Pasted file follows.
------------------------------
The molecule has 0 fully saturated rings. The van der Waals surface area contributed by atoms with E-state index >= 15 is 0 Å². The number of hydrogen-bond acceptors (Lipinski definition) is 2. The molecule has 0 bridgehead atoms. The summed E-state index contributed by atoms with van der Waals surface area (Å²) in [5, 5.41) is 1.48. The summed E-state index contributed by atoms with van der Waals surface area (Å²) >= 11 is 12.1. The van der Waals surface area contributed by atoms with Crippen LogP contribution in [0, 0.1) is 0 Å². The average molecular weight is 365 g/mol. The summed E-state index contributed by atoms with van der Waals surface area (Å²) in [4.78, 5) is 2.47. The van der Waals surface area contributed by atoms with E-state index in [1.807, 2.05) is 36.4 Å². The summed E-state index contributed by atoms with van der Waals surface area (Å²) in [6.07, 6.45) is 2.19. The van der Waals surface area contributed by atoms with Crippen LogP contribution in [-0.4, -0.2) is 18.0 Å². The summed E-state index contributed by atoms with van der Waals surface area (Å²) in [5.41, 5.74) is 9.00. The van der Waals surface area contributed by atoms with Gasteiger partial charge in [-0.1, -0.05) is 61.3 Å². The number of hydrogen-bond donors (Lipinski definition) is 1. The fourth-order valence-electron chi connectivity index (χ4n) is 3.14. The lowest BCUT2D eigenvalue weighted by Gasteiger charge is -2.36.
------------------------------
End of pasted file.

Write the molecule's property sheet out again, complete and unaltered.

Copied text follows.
The molecule has 0 fully saturated rings. The van der Waals surface area contributed by atoms with E-state index >= 15 is 0 Å². The number of hydrogen-bond acceptors (Lipinski definition) is 2. The molecule has 0 bridgehead atoms. The summed E-state index contributed by atoms with van der Waals surface area (Å²) in [5, 5.41) is 1.48. The summed E-state index contributed by atoms with van der Waals surface area (Å²) >= 11 is 12.1. The van der Waals surface area contributed by atoms with Crippen LogP contribution in [0, 0.1) is 0 Å². The average molecular weight is 365 g/mol. The summed E-state index contributed by atoms with van der Waals surface area (Å²) in [4.78, 5) is 2.47. The van der Waals surface area contributed by atoms with E-state index in [1.807, 2.05) is 36.4 Å². The summed E-state index contributed by atoms with van der Waals surface area (Å²) in [6.07, 6.45) is 2.19. The van der Waals surface area contributed by atoms with Crippen LogP contribution in [-0.4, -0.2) is 18.0 Å². The summed E-state index contributed by atoms with van der Waals surface area (Å²) in [5.41, 5.74) is 9.00. The van der Waals surface area contributed by atoms with Gasteiger partial charge in [-0.1, -0.05) is 61.3 Å². The number of hydrogen-bond donors (Lipinski definition) is 1. The fourth-order valence-electron chi connectivity index (χ4n) is 3.14. The lowest BCUT2D eigenvalue weighted by Gasteiger charge is -2.36.